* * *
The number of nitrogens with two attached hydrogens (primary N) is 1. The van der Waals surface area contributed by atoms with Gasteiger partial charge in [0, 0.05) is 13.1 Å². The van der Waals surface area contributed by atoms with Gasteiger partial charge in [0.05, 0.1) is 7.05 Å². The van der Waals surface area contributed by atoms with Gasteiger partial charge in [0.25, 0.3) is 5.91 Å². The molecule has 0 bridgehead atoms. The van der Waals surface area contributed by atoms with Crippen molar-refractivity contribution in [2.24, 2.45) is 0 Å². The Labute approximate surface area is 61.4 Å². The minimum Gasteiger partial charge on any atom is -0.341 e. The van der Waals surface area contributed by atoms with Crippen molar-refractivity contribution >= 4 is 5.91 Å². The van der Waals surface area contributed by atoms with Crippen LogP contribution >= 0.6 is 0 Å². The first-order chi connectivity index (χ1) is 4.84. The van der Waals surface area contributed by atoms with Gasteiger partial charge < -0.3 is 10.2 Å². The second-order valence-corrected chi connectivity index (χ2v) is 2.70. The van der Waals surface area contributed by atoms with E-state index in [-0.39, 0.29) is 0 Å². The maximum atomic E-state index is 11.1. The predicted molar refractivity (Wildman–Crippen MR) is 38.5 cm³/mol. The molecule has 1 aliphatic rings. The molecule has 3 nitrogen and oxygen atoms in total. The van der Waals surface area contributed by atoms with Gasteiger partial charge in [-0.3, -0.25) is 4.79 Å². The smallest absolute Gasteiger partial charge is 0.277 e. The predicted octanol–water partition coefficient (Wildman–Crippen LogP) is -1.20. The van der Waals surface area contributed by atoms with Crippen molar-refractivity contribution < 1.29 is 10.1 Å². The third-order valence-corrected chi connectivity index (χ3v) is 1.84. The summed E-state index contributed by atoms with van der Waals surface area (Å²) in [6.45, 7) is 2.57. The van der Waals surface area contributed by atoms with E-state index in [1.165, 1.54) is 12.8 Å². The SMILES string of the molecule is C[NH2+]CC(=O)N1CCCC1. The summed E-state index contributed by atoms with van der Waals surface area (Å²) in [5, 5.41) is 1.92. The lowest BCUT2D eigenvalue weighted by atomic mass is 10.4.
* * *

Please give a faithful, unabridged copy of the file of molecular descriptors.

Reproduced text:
The number of nitrogens with two attached hydrogens (primary N) is 1. The van der Waals surface area contributed by atoms with Gasteiger partial charge in [0, 0.05) is 13.1 Å². The van der Waals surface area contributed by atoms with Gasteiger partial charge in [0.05, 0.1) is 7.05 Å². The van der Waals surface area contributed by atoms with Gasteiger partial charge in [0.25, 0.3) is 5.91 Å². The molecule has 0 bridgehead atoms. The van der Waals surface area contributed by atoms with Crippen molar-refractivity contribution in [2.24, 2.45) is 0 Å². The Labute approximate surface area is 61.4 Å². The minimum Gasteiger partial charge on any atom is -0.341 e. The van der Waals surface area contributed by atoms with Crippen molar-refractivity contribution >= 4 is 5.91 Å². The van der Waals surface area contributed by atoms with Crippen LogP contribution >= 0.6 is 0 Å². The first-order chi connectivity index (χ1) is 4.84. The van der Waals surface area contributed by atoms with Gasteiger partial charge < -0.3 is 10.2 Å². The second-order valence-corrected chi connectivity index (χ2v) is 2.70. The van der Waals surface area contributed by atoms with E-state index in [-0.39, 0.29) is 0 Å². The maximum atomic E-state index is 11.1. The predicted molar refractivity (Wildman–Crippen MR) is 38.5 cm³/mol. The molecule has 1 aliphatic rings. The molecule has 3 nitrogen and oxygen atoms in total. The van der Waals surface area contributed by atoms with Gasteiger partial charge in [-0.3, -0.25) is 4.79 Å². The smallest absolute Gasteiger partial charge is 0.277 e. The predicted octanol–water partition coefficient (Wildman–Crippen LogP) is -1.20. The van der Waals surface area contributed by atoms with Crippen molar-refractivity contribution < 1.29 is 10.1 Å². The third-order valence-corrected chi connectivity index (χ3v) is 1.84. The summed E-state index contributed by atoms with van der Waals surface area (Å²) in [6.45, 7) is 2.57. The van der Waals surface area contributed by atoms with E-state index in [1.165, 1.54) is 12.8 Å². The SMILES string of the molecule is C[NH2+]CC(=O)N1CCCC1. The summed E-state index contributed by atoms with van der Waals surface area (Å²) in [5, 5.41) is 1.92. The lowest BCUT2D eigenvalue weighted by atomic mass is 10.4.